After that frightful pre-wedding squabbling, there was good news straight away this week. The happy couple arrived back from France, which meant Matthew had survived consummating the marriage with Mary. Unaware of the risk he'd taken, he splashed out on a nice new sports car and even, on their first night back, had a go in the Downton death bed itself.
Waking up next to Mary with the carefree cocksuredness of someone who doesn't know they're lucky to be alive, Matthew apologised to Anna for being "en deshabille". Anna stayed sunny and unruffled, partly because discretion is essential for the professional housemaid, but mainly because she was relieved not to have to haul this one out by the ankles and stuff him in a cupboard.
This was a proper, old-school Downton Abbey episode, with the classic themes: sex, love, money, rivalry, and a thing only two people know about, but then they each tell someone and those people also tell someone and then people they've told tell each other that they know, and then everyone realises everyone else knows, and then Lord Grantham finds out.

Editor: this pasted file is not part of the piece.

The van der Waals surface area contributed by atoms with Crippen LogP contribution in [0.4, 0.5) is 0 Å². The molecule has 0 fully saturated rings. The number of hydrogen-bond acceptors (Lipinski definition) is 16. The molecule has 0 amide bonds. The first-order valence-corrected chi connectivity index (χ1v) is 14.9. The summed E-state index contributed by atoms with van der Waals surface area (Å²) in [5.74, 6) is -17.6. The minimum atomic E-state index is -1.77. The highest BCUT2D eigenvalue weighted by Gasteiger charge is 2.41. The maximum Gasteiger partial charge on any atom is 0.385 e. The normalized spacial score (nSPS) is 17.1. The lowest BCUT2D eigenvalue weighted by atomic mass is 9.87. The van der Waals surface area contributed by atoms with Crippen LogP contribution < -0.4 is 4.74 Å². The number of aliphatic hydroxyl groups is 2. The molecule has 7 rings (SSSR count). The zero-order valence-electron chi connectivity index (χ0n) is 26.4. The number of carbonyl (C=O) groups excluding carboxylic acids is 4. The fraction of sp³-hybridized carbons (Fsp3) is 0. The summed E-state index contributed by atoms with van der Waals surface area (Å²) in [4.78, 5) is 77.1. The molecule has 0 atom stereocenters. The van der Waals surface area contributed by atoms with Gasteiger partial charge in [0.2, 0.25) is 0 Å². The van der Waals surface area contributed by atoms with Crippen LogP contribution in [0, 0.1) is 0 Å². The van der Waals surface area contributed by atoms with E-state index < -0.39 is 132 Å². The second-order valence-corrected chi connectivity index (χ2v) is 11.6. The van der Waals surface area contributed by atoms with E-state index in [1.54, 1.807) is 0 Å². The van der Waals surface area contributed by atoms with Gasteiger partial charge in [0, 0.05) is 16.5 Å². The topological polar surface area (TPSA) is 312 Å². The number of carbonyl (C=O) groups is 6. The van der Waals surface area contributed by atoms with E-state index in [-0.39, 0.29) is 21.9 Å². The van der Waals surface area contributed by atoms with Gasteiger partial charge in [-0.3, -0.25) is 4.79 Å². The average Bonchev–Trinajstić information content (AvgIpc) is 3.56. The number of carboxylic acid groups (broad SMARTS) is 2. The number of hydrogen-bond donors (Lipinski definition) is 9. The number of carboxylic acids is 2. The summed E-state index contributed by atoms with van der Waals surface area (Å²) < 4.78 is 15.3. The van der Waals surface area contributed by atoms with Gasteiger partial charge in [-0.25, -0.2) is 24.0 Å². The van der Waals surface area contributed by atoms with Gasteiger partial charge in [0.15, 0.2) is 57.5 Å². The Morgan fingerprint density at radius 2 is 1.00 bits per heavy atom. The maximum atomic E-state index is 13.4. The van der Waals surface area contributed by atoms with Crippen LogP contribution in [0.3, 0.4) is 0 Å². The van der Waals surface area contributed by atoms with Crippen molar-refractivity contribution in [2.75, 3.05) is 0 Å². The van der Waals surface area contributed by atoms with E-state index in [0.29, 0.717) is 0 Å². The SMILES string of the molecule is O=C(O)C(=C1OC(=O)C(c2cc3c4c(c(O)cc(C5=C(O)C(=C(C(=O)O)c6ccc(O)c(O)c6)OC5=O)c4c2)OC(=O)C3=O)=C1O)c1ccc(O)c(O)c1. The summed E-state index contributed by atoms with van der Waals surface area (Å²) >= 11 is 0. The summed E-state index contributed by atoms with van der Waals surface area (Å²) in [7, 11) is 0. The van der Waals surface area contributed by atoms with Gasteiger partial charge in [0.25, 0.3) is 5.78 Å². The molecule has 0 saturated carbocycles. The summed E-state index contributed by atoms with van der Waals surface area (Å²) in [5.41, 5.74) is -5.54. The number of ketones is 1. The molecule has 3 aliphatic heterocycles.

Welcoming back his new son-in-law, Lord Grantham had pushed the boat out by decanting some of his best wine, presumably the 19th-century stuff. Matthew made himself comfy, knocking back the vino and calling Lord Grantham "Robert". He matter-of-factly told Robbo that yes, he was about to inherit enough money to get the Robster out of the hole he fell in when he invested everything in Titanic Cruises – sorry, I mean the Canadian railroad – but no, he was going to give it all away instead.
Bobby G was finally in the loop and took it manfully, perhaps sensing that this issue would soon rear up and ensure Matthew and Mary had the shortest honeymoon/newlywed phase since Henry VIII and Anne of Cleves. Sure enough, in virtually the next scene Mary was on at Matthew about the inheritance and he was reduced to a quiveringly ineffectual "I do love you so terribly much". Her reaction hinted that the "en deshabille" days are over, sunshine.